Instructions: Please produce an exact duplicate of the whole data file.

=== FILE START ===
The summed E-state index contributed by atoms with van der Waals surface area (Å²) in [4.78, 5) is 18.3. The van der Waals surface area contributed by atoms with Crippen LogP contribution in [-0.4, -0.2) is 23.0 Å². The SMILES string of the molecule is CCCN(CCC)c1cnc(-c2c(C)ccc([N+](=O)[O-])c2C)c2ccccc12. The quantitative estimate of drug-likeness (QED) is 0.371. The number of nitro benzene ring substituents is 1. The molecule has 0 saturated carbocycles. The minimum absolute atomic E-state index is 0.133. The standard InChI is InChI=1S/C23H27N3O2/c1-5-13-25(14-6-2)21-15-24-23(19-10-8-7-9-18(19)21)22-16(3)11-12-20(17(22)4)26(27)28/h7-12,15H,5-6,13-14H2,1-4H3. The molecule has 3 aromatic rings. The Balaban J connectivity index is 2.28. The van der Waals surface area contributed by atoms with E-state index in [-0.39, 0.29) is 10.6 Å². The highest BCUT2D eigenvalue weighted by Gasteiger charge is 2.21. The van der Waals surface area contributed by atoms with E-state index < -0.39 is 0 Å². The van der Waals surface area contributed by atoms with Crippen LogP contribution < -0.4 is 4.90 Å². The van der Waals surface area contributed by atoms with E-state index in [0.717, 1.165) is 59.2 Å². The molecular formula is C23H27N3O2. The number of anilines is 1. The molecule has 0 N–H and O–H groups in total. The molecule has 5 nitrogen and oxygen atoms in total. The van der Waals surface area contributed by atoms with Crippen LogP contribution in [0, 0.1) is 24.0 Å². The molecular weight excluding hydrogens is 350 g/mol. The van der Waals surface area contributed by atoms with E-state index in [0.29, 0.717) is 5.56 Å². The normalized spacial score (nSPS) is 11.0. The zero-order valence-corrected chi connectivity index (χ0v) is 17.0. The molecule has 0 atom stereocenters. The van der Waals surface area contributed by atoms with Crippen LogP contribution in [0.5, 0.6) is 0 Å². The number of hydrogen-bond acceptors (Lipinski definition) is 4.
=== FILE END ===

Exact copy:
The summed E-state index contributed by atoms with van der Waals surface area (Å²) in [4.78, 5) is 18.3. The van der Waals surface area contributed by atoms with Crippen LogP contribution in [-0.4, -0.2) is 23.0 Å². The SMILES string of the molecule is CCCN(CCC)c1cnc(-c2c(C)ccc([N+](=O)[O-])c2C)c2ccccc12. The quantitative estimate of drug-likeness (QED) is 0.371. The number of nitro benzene ring substituents is 1. The molecule has 0 saturated carbocycles. The minimum absolute atomic E-state index is 0.133. The standard InChI is InChI=1S/C23H27N3O2/c1-5-13-25(14-6-2)21-15-24-23(19-10-8-7-9-18(19)21)22-16(3)11-12-20(17(22)4)26(27)28/h7-12,15H,5-6,13-14H2,1-4H3. The molecule has 3 aromatic rings. The Balaban J connectivity index is 2.28. The van der Waals surface area contributed by atoms with E-state index in [-0.39, 0.29) is 10.6 Å². The highest BCUT2D eigenvalue weighted by Gasteiger charge is 2.21. The van der Waals surface area contributed by atoms with E-state index < -0.39 is 0 Å². The van der Waals surface area contributed by atoms with Crippen LogP contribution < -0.4 is 4.90 Å². The van der Waals surface area contributed by atoms with E-state index in [0.717, 1.165) is 59.2 Å². The molecular formula is C23H27N3O2. The number of anilines is 1. The molecule has 0 N–H and O–H groups in total. The molecule has 5 nitrogen and oxygen atoms in total. The van der Waals surface area contributed by atoms with Crippen LogP contribution in [0, 0.1) is 24.0 Å². The molecular weight excluding hydrogens is 350 g/mol. The van der Waals surface area contributed by atoms with E-state index in [0.29, 0.717) is 5.56 Å². The normalized spacial score (nSPS) is 11.0. The zero-order valence-corrected chi connectivity index (χ0v) is 17.0. The molecule has 0 atom stereocenters. The van der Waals surface area contributed by atoms with Crippen LogP contribution in [0.5, 0.6) is 0 Å². The number of hydrogen-bond acceptors (Lipinski definition) is 4.